The present invention is a flow process for conjugating unconjugated unsaturation of fatty acids, typically linoleic and linolenic acid, in feedstock containing appreciable content of same in the presence of requisite aqueous alkali metal hydroxide for providing a minor proportion of free alkali in the resulting reaction mixture and the dissolution of the resulting alkali metal soap in the aqueous phase of said reaction mixture. Such flow process comprises continuously charging said feedstock, said alkali metal hydroxide, and water into a flow reaction zone maintained under at least autogenous pressure and therein heating the resulting reaction mixture to a temperature of about 200 to 370 C. From the flow reaction zone, a crude product stream is continuously withdrawn when the unconjugated fatty acid value therein has been reduced essentially to 0 and a cis/trans to trans/trans fatty acid ratio of the crude product stream is between about 50:1 and about 0.1:1. The withdrawn crude fatty acid stream then is acidulated to spring a crude conjugated fatty acid product, which product is recovered. The crude fatty acid product then is refined.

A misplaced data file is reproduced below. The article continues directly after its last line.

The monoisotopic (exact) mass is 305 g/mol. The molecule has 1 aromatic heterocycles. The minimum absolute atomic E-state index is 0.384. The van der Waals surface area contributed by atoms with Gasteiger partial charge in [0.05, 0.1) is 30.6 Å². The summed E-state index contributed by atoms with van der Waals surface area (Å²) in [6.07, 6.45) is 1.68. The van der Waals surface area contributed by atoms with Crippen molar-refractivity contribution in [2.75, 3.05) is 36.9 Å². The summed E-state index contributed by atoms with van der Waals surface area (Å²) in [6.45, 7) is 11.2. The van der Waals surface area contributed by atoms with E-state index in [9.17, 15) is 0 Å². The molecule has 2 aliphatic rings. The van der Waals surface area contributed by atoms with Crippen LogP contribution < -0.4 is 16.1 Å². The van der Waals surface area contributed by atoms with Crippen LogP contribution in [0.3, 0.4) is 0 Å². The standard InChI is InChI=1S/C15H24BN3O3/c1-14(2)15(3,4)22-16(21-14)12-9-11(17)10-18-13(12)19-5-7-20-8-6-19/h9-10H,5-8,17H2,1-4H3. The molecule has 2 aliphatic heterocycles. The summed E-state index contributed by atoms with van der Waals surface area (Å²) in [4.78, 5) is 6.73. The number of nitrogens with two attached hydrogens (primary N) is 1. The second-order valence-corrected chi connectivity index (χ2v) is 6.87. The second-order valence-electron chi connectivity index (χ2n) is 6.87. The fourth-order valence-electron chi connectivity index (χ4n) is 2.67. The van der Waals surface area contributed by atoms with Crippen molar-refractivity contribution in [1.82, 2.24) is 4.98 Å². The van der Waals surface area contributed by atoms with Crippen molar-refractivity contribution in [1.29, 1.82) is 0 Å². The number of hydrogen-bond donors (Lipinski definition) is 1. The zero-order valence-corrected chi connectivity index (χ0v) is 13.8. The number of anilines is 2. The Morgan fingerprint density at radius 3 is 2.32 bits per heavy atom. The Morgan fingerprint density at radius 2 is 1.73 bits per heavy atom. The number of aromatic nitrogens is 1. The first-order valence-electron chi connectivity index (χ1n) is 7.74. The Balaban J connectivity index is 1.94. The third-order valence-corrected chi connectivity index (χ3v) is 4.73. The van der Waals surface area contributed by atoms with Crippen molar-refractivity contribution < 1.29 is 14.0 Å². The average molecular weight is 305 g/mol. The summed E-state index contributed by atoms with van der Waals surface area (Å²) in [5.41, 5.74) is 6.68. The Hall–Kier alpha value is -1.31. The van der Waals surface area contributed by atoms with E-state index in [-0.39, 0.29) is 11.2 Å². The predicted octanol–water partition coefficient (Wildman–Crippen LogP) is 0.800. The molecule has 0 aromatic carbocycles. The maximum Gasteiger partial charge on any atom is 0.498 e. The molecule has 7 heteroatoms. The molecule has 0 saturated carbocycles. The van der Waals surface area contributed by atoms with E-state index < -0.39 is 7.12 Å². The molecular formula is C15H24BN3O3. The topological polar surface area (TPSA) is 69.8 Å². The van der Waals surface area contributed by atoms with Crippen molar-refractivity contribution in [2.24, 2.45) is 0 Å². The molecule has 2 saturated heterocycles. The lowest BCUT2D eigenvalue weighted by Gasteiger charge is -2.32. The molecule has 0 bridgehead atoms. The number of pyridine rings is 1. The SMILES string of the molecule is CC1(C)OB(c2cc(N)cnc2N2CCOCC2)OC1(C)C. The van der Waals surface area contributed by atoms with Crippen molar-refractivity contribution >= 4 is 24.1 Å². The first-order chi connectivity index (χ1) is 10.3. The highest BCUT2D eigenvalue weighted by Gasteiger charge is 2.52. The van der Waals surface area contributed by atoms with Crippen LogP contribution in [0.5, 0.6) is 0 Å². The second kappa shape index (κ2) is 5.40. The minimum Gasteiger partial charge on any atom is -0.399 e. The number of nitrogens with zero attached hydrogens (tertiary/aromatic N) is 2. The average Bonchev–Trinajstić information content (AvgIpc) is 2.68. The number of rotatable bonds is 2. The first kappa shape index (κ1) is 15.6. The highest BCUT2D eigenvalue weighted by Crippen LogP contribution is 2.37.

DETAILED DESCRIPTION OF THE INVENTION

Although any unconjugated polyunsaturated fatty acid can be conjugated according to the present process, the unconjugated unsaturated fatty acids of the most practical interest are linoleic acid and linolenic acid as these acids can be found in significant amounts in natural glyceride oils and especially in vegetable oils. Conjugated unsaturated fatty acids find utility in the manufacture of alkyd paints, lacquers, varnishes, drying oils and waxes, and the like, because of their superior drying properties and good performance which they contribute to such paints.